All of Us Strangers | Review by: Gal Balaban


In Andrew Haigh's latest drama, Andrew Scott plays a screenwriter comfortable with his loneliness who finds his parents appearing to live just as they were 30 years ago right before their deaths, recounting childhood memories and past emotions in the process.

Scott gives a deeply profound and vulnerable performance as a man coming to terms with his parents' place in his life, in a way true to the human experience through the eyes of a man coming out. He makes you believe everything he's going through and digs deep into the character's past to show you his journey into the present. Claire Foy is also a highlight of the film as a flawed yet loving mother whose shortcomings coexist with her immense warmth. Scott also has great chemistry with Paul Mescal, and their scenes together feel very intimate and delicate, establishing the graceful tone Haigh was going for.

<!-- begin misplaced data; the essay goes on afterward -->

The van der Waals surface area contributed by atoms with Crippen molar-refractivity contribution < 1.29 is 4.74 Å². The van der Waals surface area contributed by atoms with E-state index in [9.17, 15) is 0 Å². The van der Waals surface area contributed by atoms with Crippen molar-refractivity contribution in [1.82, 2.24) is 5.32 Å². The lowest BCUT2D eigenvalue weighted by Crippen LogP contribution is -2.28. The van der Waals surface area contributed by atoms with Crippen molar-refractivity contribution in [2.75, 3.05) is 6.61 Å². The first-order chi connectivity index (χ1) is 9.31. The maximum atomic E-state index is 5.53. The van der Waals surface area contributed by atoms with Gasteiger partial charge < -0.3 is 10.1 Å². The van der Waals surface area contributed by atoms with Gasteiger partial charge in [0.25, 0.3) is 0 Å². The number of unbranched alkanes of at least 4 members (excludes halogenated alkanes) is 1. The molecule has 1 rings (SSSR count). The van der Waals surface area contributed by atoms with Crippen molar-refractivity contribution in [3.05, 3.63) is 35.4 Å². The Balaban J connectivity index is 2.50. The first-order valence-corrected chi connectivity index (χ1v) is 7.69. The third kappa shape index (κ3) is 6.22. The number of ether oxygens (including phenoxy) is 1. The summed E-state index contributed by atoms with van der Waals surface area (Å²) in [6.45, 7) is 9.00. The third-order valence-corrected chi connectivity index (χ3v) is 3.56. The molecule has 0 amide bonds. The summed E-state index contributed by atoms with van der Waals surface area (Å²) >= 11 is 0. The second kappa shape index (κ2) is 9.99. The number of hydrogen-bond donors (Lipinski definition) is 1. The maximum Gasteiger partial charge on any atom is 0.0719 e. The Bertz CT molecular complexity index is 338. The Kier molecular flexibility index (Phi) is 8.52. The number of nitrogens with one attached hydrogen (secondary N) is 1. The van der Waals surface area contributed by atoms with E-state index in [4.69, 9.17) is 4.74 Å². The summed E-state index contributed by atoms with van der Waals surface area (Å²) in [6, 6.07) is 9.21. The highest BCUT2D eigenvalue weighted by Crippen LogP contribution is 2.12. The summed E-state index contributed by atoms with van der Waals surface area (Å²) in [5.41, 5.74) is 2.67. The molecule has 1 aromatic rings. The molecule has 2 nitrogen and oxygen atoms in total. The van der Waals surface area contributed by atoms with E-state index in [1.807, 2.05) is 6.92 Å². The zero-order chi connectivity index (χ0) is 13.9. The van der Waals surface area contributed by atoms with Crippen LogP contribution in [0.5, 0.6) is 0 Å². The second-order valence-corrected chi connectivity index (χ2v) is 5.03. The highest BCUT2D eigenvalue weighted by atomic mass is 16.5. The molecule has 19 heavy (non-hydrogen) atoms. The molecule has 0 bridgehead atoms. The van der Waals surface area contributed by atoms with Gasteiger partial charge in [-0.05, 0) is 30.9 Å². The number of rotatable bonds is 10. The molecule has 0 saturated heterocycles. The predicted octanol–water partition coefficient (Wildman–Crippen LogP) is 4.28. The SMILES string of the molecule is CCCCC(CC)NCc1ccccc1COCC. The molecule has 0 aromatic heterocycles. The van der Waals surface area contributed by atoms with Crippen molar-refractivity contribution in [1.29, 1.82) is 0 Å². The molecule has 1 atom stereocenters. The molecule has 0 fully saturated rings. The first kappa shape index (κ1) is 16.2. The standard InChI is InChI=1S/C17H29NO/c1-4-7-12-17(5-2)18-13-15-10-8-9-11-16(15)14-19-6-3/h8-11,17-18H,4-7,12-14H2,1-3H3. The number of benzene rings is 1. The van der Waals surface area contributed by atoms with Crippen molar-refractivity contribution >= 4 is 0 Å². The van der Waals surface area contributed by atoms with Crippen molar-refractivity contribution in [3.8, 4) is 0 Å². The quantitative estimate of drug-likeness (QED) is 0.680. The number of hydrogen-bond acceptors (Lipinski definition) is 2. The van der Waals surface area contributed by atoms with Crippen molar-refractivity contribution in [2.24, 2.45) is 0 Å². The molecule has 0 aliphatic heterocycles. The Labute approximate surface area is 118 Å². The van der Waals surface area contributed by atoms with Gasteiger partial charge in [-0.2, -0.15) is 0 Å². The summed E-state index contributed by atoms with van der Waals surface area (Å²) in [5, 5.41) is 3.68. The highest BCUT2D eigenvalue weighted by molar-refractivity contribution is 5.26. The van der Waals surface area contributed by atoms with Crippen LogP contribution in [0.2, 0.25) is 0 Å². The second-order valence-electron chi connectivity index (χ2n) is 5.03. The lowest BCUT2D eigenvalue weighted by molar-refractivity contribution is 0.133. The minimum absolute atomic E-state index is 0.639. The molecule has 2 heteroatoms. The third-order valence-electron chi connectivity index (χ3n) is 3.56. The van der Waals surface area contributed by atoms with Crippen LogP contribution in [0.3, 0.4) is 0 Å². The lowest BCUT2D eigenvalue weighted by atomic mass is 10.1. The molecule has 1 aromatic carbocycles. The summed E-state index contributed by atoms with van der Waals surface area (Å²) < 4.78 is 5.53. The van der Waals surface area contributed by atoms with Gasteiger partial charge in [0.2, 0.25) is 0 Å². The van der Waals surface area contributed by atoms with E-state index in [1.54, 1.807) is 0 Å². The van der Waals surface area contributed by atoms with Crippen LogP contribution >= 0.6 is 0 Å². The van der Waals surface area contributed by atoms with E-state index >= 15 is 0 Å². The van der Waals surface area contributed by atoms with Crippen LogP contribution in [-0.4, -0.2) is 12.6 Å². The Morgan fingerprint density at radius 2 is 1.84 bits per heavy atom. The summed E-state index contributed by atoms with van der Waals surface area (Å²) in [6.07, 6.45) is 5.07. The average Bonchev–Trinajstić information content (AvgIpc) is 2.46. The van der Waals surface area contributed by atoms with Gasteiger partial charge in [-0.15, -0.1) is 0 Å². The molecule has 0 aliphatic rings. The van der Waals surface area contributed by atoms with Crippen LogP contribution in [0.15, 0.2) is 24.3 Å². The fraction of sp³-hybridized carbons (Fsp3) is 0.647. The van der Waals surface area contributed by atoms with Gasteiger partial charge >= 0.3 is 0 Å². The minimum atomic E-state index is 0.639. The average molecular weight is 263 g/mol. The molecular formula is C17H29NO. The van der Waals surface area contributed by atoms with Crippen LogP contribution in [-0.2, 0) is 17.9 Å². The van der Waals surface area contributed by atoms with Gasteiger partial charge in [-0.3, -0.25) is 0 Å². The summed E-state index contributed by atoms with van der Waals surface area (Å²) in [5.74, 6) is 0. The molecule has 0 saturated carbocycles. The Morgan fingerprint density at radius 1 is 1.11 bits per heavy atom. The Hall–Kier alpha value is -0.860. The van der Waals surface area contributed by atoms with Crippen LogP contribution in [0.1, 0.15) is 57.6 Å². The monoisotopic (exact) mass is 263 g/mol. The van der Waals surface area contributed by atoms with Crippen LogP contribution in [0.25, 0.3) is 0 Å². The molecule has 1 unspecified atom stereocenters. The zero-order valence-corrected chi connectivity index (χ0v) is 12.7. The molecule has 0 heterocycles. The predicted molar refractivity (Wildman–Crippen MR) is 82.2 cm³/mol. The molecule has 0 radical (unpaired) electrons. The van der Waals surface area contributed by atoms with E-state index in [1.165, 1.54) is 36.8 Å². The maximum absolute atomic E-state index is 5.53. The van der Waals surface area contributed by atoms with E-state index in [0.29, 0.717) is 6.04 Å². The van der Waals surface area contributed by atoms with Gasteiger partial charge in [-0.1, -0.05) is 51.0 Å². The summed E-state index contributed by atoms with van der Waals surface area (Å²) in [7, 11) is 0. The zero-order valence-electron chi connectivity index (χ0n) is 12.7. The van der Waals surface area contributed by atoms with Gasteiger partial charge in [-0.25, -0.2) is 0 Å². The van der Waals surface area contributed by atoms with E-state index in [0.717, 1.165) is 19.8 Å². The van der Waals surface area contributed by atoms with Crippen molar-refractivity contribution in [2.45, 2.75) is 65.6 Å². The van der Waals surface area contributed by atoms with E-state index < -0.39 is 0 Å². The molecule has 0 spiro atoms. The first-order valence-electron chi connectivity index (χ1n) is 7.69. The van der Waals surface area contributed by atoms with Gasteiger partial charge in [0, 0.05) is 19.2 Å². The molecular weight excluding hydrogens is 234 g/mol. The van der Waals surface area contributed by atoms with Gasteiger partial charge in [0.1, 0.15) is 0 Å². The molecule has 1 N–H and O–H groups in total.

The concept for the film is excellent and delivered well, though some of the conversations slow down, which is forgivable compared to a jarring plot twist that goes entirely against the themes that the film was so gracefully building towards. Despite this counterintuitive ending, the film does have something to say about the queer experience, parental relationships, and moving forward from loneliness.

Rating: 3.5/5

Review by: Gal Balaban 

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